DSenette wrote:no, you don't have to teach one as more credible than the other....that's accurate. but you cannot NOT teach evolution adequately and still pass muster on the curriculum. so at the very least the base knowledge has to be there.
Maybe that's true (we've hit the limit of what I know about homeschooling), but that certainly doesn't meet the standards you set earlier where you questioned if anyone should have the option of making creationism-friendly books a part of the curriculum and then said that that sort of suppression was a good thing.
in my brain i'm imagining schools that are replacing the actual science curriculum with the not actual science curriculum and still trying to claim that they've adequately taught their children the science curriculum. like texas.
so, yeah, that book AS the science curriculum = shouldn't happen
that book as a bed time story after the kid had a real science class = i don't like it but whatever.
DSenette wrote:it can be dangerous to believe in intelligent design over evolution. it's no where near as dangerous as believing in creationism though
Why is believing in either dangerous?
believing in creationism is extremely dangerous because there is only one way to do that. and it's to ignore reality. you cannot have any kind of functional understanding of science and reality and believe in strict creationism.
intelligent design at least acknowledges reality and tries to cope with it by working in a possible framework where god could have had his lightning fingers in the mix. but it's still woefully incorrect and omits a lot of information from the ACTUAL process of how evolution works.
either results in children who are less educated, and less in touch with reality.
From the Wikipedia
scientific theory" is generally understood to refer to a proposed explanation of empirical phenomena, made in a way consistent with scientific method.
However, since, as I've said over and over again, those supposedly easy skills are not so easy to teach, you should see the problem. Most people don't make this connection. They use the language they understand. Not the reasoned word you would have them use. When you expect reason to work you damn well better not be ambiguous. DSenette, by now it is fairly obvious that you have no children, if you did you would know that children can use reason to come to conclusions that are patently absurd. Of course this is true of adults also. But children are in the process of ingesting a significant amount of context and data, in addition they are being pounded by hormonal changes, peer pressure, and a thousand other pieces of minutia, a process goes on well into the teens and beyond. This is why the pablum you are fed in school in school prior to college doesn't much resemble the world you will find in college. And it's also the reason why college is the place where all the things you want, start to happen.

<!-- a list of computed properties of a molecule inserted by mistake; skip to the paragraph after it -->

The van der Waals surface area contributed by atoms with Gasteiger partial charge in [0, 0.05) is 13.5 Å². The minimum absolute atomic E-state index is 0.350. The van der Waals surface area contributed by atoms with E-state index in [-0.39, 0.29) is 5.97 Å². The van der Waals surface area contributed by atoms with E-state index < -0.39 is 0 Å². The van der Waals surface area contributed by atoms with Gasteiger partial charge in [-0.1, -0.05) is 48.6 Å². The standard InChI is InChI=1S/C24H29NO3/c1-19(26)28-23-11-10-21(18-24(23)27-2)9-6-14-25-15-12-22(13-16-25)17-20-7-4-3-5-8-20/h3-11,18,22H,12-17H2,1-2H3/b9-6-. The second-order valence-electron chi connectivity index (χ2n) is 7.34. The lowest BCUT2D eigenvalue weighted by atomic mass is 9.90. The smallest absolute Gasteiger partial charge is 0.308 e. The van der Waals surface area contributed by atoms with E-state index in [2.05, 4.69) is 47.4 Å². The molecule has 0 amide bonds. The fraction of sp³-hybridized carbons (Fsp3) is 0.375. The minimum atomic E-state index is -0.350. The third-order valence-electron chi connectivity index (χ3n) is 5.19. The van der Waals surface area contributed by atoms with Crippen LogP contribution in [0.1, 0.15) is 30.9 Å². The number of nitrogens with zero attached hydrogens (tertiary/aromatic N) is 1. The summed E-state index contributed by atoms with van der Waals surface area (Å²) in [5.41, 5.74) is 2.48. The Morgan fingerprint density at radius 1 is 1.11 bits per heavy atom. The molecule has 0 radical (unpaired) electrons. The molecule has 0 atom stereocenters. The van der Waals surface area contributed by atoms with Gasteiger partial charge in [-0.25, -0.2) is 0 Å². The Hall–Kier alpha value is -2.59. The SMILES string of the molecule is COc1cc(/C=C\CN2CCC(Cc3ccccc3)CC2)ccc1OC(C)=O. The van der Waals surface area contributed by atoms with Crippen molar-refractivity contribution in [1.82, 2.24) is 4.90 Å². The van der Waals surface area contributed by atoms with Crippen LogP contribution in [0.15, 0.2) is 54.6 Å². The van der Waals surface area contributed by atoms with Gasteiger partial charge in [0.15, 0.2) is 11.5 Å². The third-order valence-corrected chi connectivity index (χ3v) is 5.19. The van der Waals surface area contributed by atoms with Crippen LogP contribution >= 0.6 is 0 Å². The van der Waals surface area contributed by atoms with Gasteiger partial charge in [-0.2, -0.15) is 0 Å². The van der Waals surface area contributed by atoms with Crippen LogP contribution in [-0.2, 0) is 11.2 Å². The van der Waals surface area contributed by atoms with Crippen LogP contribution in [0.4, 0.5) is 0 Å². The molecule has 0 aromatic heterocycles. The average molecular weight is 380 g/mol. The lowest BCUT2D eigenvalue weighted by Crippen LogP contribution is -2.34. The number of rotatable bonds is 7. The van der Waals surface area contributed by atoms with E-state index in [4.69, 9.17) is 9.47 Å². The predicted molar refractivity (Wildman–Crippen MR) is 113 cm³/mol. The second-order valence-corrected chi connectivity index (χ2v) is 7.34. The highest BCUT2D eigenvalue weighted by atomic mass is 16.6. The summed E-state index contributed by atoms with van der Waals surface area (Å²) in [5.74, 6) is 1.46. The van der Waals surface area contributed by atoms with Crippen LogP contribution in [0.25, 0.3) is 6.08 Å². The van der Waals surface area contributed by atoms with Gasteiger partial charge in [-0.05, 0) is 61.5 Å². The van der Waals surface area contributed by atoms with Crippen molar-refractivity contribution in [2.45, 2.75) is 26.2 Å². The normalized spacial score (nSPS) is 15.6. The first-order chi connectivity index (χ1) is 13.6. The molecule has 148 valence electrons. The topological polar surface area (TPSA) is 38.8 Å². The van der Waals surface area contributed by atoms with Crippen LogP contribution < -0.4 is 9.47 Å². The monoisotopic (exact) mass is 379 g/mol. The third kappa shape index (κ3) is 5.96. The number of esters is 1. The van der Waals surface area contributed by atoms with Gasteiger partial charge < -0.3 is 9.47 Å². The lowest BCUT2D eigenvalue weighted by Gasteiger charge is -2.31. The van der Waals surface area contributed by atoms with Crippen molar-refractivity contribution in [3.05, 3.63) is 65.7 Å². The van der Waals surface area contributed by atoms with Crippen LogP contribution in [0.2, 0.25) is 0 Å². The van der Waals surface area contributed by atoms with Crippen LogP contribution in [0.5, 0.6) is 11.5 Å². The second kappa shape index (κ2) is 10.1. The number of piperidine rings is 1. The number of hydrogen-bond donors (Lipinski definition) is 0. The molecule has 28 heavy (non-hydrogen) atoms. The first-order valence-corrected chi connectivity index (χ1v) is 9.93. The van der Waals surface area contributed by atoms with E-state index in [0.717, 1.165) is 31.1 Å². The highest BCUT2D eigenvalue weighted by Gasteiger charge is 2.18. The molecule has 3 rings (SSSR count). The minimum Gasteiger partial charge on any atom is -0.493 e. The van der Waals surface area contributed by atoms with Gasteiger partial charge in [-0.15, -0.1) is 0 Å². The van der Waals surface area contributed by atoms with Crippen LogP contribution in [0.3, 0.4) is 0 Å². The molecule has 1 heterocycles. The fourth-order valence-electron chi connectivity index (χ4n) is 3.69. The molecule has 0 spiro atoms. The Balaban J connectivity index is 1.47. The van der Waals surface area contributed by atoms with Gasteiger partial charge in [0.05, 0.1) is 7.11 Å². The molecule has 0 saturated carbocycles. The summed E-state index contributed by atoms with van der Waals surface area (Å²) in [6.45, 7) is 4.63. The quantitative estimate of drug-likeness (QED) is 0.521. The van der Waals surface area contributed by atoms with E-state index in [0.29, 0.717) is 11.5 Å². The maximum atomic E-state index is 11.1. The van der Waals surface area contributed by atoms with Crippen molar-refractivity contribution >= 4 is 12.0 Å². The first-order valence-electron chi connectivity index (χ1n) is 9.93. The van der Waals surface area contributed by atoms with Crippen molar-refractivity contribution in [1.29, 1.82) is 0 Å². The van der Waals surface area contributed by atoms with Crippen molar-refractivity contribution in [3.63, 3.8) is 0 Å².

the more we interact, the more i'm certain you're trolling me.
you seem to be under the impression that when i say "teach your kids the tools of reason, logic, and free thinking" that i mean "walk up to your child on their third birthday and place your hands upon their head. in a loud voice proclaim 'reason, logic, and free thinking. shamalamadingdong' and within three days they will receive their mensa card and from that day forward will never make a bad decision or come up with a stupid idea". which is simply stupid.
you also seem to believe the exact opposite would still work perfectly fine. do you walk up to your kids on their third birthday and say "these are the rules, this is all of the knowledge, go forth and multiply" and then expect them to never break the rules, not know something, or do some simply stupid shit? do you actually think NOT giving kids the tools required to be rational, logical, free thinking human beings makes them MORE likely to not do stupid shit as children?
you want someone to build a house, so you give them some tools. if you just give them a hammer they can't build a house. so you give them a hammer, and some saws, nail guns, etc... all the tools you could possibly need to build a house. still can't build a house without stuff to build it out of. so you give them the tools and then all the supplies. they still can't do it. so you teach them how to use the tools and give them a design for the house. now they can build a house.
however, if you only give them YOUR plans for YOUR house, and only teach them how to build THAT house and use the tools in the way you do it ONLY. then the only thing they'll ever be able to build is your house. if you give them the tools, the supplies, and the ability to design their own house, then they can do pretty much anything. does that mean that every house they make will be the best house on the planet? no, they'll probably fuck up sometimes. but so what, they've got the tools and the knowledge to realize they've fucked up and they'll be better equipped to fix the fuck up and not fuck up again
DSenette wrote:they are mandated to teach actual reliable science and certified curriculum, if they DON'T teach these things, then the diploma you get from the school isn't worth the paper its printed on when you go to apply for a college. the same applies to home schooling. you have to show a certain level of proficiency in the core actual curriculum, otherwise the diploma is trash. anything else that's taught outside of that is ancillary and doesn't matter. as long as the actual core stuff is taught, and the core stuff is always reality.
The first statement is wrong. There may or may not be a mandated curriculum which includes advanced science topics. See this
. And not everyone is going to college
evolution isn't exactly advanced science.
and yes, there are states like south dakota that have ridiculously stupid requirements (or lack of requirements), but if we based the things we do on the way south dakota does it, then we'd all be fucked quite frequently.